‘One of the worst days I’ve ever seen’ – NJ Transit worker on Hoboken train crash

The Hoboken, New Jersey train station, scene of a train crash where a New Jersey Transit train derailed and crashed through the station, injuring more than 100 people, is pictured in Hoboken, New Jersey © Shannon Stapleton
Eyewitnesses of the Hoboken terminal crash say the New Jersey Transit commuter train “didn’t stop,” with accounts describing bloodied passengers and people on the platform being hit by ceiling debris.

"One of the worst days I've ever seen," Mike Larson, who has worked on NJ Transit for 27 years, told reporters outside the Hoboken train terminal on Thursday.

Kirby Fisher, a passenger on the NJ Transit train that crashed, said it slowed down as it entered Hoboken but “it just didn’t stop, it was a big crash and everything from the ceiling just fell.”

“In the car that I was in, I saw some people get head injuries from things falling from the ceiling,” Fisher told CBS, tearing up. “I think the train hit people.”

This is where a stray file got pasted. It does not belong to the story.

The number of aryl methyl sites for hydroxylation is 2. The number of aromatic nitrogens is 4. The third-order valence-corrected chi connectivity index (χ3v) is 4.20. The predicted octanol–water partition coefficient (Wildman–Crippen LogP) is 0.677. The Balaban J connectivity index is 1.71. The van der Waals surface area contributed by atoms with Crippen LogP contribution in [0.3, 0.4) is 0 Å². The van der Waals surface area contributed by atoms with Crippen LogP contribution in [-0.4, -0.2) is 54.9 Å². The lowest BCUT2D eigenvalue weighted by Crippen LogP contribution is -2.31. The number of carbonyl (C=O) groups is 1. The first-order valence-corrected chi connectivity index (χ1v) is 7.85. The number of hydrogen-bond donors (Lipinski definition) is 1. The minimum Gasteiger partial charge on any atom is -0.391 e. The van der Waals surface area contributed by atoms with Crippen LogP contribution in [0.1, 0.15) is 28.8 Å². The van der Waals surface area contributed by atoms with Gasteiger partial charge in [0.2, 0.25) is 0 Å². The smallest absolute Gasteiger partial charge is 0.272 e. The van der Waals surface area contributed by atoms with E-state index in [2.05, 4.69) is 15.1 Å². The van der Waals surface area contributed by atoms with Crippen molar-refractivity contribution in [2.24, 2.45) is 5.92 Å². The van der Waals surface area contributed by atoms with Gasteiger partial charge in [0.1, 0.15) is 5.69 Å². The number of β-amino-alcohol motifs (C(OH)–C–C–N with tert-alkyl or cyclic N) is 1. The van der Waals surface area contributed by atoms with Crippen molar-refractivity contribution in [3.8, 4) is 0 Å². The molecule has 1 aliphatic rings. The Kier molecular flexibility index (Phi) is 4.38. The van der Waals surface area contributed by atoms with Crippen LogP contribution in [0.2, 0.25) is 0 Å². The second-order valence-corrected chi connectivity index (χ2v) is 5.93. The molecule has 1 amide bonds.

“Everybody is family in America, man. When things like this happen, everybody pulls together to help people out of the train,” William Blaine, a Norfolk Southern transit worker for 17 years, told reporters outside Hoboken train terminal. “It was just the woman I crossed over that bothered me,” he added, referring to what he said was a dead woman on the platform.

Blaine said he had seen the train engineer: “You could see his shirt and him slumped over in the front of the cab.”

“When we felt the train slamming into the station, we just wanted to make sure that we could get people on their feet and get people out of harm’s way,” another eyewitness told reporters.

“I heard a bomb-like explosion. It was right there in front of me. Right through the bumper block, flew through the air and came to rest before the waiting room,” Mike Larson, who has worked for NJ Transit for 27 years, told reporters.“It was faster than it should have been where it landed.”

“It was only track, one train, but it did considerable structural damage to the ceiling,” said Larson. “The track as far as I know was in perfect working order. I really couldn’t tell you why he came in so quickly. I can only speculate it was a medical condition, a heart attack, something.”